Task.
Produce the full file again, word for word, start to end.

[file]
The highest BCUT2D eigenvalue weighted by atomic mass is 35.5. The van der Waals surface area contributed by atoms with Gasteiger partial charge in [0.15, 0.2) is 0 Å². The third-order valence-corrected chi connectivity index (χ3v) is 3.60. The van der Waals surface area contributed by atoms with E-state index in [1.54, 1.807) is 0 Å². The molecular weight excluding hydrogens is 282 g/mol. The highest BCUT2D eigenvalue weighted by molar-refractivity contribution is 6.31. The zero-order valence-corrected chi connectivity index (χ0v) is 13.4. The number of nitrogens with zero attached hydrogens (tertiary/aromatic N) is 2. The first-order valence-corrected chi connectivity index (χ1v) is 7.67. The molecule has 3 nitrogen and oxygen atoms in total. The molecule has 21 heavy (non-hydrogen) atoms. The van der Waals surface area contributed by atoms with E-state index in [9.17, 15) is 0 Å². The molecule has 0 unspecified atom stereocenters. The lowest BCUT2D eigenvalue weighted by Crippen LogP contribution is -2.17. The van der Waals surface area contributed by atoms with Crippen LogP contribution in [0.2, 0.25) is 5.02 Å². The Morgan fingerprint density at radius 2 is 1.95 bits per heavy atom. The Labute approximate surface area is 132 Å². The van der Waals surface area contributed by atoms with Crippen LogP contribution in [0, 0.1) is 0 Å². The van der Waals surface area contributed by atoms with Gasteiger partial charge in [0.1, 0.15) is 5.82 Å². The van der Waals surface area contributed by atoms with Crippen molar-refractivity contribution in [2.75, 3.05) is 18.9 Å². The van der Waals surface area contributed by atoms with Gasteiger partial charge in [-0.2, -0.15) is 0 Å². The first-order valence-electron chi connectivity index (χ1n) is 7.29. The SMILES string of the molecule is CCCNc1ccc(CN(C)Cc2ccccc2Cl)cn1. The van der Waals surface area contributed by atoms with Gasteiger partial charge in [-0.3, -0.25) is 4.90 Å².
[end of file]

The highest BCUT2D eigenvalue weighted by atomic mass is 35.5. The van der Waals surface area contributed by atoms with Gasteiger partial charge in [0.15, 0.2) is 0 Å². The third-order valence-corrected chi connectivity index (χ3v) is 3.60. The van der Waals surface area contributed by atoms with E-state index in [1.54, 1.807) is 0 Å². The molecular weight excluding hydrogens is 282 g/mol. The highest BCUT2D eigenvalue weighted by molar-refractivity contribution is 6.31. The zero-order valence-corrected chi connectivity index (χ0v) is 13.4. The number of nitrogens with zero attached hydrogens (tertiary/aromatic N) is 2. The first-order valence-corrected chi connectivity index (χ1v) is 7.67. The molecule has 3 nitrogen and oxygen atoms in total. The molecule has 21 heavy (non-hydrogen) atoms. The van der Waals surface area contributed by atoms with E-state index in [9.17, 15) is 0 Å². The molecule has 0 unspecified atom stereocenters. The lowest BCUT2D eigenvalue weighted by Crippen LogP contribution is -2.17. The van der Waals surface area contributed by atoms with Crippen LogP contribution in [0.2, 0.25) is 5.02 Å². The Morgan fingerprint density at radius 2 is 1.95 bits per heavy atom. The Labute approximate surface area is 132 Å². The van der Waals surface area contributed by atoms with Crippen LogP contribution in [0, 0.1) is 0 Å². The van der Waals surface area contributed by atoms with Gasteiger partial charge in [0.1, 0.15) is 5.82 Å². The van der Waals surface area contributed by atoms with Crippen molar-refractivity contribution in [2.75, 3.05) is 18.9 Å². The van der Waals surface area contributed by atoms with Gasteiger partial charge in [-0.2, -0.15) is 0 Å². The first-order valence-electron chi connectivity index (χ1n) is 7.29. The SMILES string of the molecule is CCCNc1ccc(CN(C)Cc2ccccc2Cl)cn1. The van der Waals surface area contributed by atoms with Gasteiger partial charge in [-0.3, -0.25) is 4.90 Å².